About a hundred people gathered at Bulls Island State Park near Stockton, N.J. to protest the proposed PennEast Pipeline. Video by  Meg McGuire

New Jersey Sierra Club protests proposed PennEast pipeline

Mike Sclafani was at the protest with his fiancée, Nicole Britez. Photo by  Meg McGuireJeff Tittel, director of the New Jersey Sierra Club, remarked to about 100 people who came to show their opposition to the proposed PennEast Pipeline, "The Delaware River is Ground Zero in the battle for clean water."

They listened to Tittel's speech at Bulls Island State Park in New Jersey, then took a 3-mile protest walk on the towpath for the Delaware and Raritan Canal, which flows beside the Delaware River. He pointed out that 7 million people count on both the canal and the river for clean drinking water. The Sierra Club chose Sunday, March 20 to hold the protest because that's World Water Day.

"You don't have to go to the third world to find people with water problems: Go to Flint, Michigan or Camden and Newark (New Jersey)," he said, connecting water problems those communities have with lead in the water supply to the problems that gas pipelines could bring to local water supplies.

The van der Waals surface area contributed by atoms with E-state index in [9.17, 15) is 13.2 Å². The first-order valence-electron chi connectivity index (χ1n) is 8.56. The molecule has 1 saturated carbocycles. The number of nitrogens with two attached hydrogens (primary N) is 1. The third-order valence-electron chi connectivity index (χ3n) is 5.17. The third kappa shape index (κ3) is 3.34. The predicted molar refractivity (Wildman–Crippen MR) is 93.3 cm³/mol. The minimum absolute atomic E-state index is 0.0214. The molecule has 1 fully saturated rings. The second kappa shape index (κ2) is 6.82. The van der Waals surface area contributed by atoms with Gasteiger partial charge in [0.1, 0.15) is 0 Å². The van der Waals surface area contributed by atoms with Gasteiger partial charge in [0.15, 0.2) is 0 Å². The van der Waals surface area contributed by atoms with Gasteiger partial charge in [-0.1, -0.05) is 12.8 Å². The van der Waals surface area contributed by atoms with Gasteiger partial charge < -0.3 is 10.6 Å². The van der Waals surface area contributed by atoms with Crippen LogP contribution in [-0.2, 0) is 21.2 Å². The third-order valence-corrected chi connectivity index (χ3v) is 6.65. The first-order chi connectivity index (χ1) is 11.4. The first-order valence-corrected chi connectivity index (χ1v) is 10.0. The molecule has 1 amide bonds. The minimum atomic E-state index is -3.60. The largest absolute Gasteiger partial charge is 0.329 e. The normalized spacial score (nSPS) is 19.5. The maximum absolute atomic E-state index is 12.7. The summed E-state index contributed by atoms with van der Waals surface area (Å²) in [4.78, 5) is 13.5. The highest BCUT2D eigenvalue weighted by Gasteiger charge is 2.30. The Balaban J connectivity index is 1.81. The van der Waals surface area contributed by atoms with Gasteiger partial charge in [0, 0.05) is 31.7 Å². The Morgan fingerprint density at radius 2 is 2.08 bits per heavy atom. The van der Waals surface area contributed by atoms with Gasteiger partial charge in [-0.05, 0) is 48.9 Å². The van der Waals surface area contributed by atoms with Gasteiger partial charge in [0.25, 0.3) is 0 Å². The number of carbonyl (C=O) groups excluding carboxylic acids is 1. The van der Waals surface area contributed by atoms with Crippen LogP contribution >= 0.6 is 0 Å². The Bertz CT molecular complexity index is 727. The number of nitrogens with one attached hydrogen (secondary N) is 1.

The 110-mile proposed pipeline's route starts in Luzerne County, Pa and runs through Carbon, Northhampton and Bucks counties in Pennsylvania and then Hunterdon and Mercer counties in New Jersey where it will connect with an existing pipeline in Pennington, N.J.

Right now, the plan has it crossing the Delaware in Riegelsville, Pa.

Environmental Activists
Take to Local Protests
for Global Results
THE NEW YORK TIMES | March 19, 2016 They came here to get arrested. Nearly 60 protesters blocked the driveway of a storage plant for natural gas on March 7. Its owners want to expand the facility, which the opponents say would endanger nearby Seneca Lake. But their concerns were global, as well ...READ STORY
The Sierra Club's actions in New Jersey echo activists across the country who are taking a stand against all fossil fuel energy. That includes natural gas despite its supporters pointing out that moving to gas from coal and oil can go a long way to improving air quality.

A New York Times article (left) reported on a protest over fracking and water quality at Seneca Lake near Reading, N.Y., on March 7, where numerous protesters were arrested.

Tittel characterized the power companies as rushing to get the gas from Marcellus shale in Pennsylvania to markets on the East Coast, and said, "New Jersey is called the crossroads of the Revolution. It is becoming the crossroads of the pipelines."

According to an article in New Jersey Spotlight, the state is awash in plans to build new natural gas pipelines, many of them going through areas set aside with taxpayer funds to preserve open space or farmland.

There are 10 pipelines that cross the state, five are gas and five are oil.

Mike Sclafani was at the protest with his fiancée, Nicole Britez, and said he was there "to support the fight against Penn East. It goes directly through Milford, N.J. where I live."

See the route here.

Protesters of all ages participated in the Bulls Island State Park march against PennEast. Photo by  Meg McGuire

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